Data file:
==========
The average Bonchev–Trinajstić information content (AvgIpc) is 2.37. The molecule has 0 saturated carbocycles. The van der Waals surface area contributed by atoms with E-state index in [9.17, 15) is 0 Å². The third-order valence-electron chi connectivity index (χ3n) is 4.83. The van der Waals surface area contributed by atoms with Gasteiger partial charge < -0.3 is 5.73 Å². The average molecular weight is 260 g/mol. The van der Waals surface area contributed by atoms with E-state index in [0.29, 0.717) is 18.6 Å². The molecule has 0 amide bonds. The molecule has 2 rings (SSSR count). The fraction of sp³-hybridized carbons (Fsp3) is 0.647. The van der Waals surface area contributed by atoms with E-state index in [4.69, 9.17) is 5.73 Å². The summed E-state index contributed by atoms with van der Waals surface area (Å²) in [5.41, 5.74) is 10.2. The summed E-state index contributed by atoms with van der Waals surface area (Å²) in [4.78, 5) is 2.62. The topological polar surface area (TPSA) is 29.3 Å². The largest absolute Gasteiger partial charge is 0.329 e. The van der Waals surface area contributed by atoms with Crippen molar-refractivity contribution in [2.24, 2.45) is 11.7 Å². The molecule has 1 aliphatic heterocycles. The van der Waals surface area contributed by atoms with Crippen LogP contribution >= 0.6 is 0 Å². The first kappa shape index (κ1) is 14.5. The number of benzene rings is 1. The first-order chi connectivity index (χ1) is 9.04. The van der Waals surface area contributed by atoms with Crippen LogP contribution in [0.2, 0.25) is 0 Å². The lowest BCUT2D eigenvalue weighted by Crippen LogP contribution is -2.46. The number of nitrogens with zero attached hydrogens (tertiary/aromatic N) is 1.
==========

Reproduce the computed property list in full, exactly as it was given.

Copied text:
The average Bonchev–Trinajstić information content (AvgIpc) is 2.37. The molecule has 0 saturated carbocycles. The van der Waals surface area contributed by atoms with E-state index in [9.17, 15) is 0 Å². The third-order valence-electron chi connectivity index (χ3n) is 4.83. The van der Waals surface area contributed by atoms with Gasteiger partial charge < -0.3 is 5.73 Å². The average molecular weight is 260 g/mol. The van der Waals surface area contributed by atoms with E-state index in [0.29, 0.717) is 18.6 Å². The molecule has 0 amide bonds. The molecule has 2 rings (SSSR count). The fraction of sp³-hybridized carbons (Fsp3) is 0.647. The van der Waals surface area contributed by atoms with E-state index in [4.69, 9.17) is 5.73 Å². The summed E-state index contributed by atoms with van der Waals surface area (Å²) in [5.41, 5.74) is 10.2. The summed E-state index contributed by atoms with van der Waals surface area (Å²) in [4.78, 5) is 2.62. The topological polar surface area (TPSA) is 29.3 Å². The largest absolute Gasteiger partial charge is 0.329 e. The van der Waals surface area contributed by atoms with Crippen molar-refractivity contribution in [2.24, 2.45) is 11.7 Å². The molecule has 1 aliphatic heterocycles. The van der Waals surface area contributed by atoms with Crippen LogP contribution >= 0.6 is 0 Å². The first kappa shape index (κ1) is 14.5. The number of benzene rings is 1. The first-order chi connectivity index (χ1) is 9.04. The van der Waals surface area contributed by atoms with Crippen LogP contribution in [0.2, 0.25) is 0 Å². The lowest BCUT2D eigenvalue weighted by Crippen LogP contribution is -2.46. The number of nitrogens with zero attached hydrogens (tertiary/aromatic N) is 1.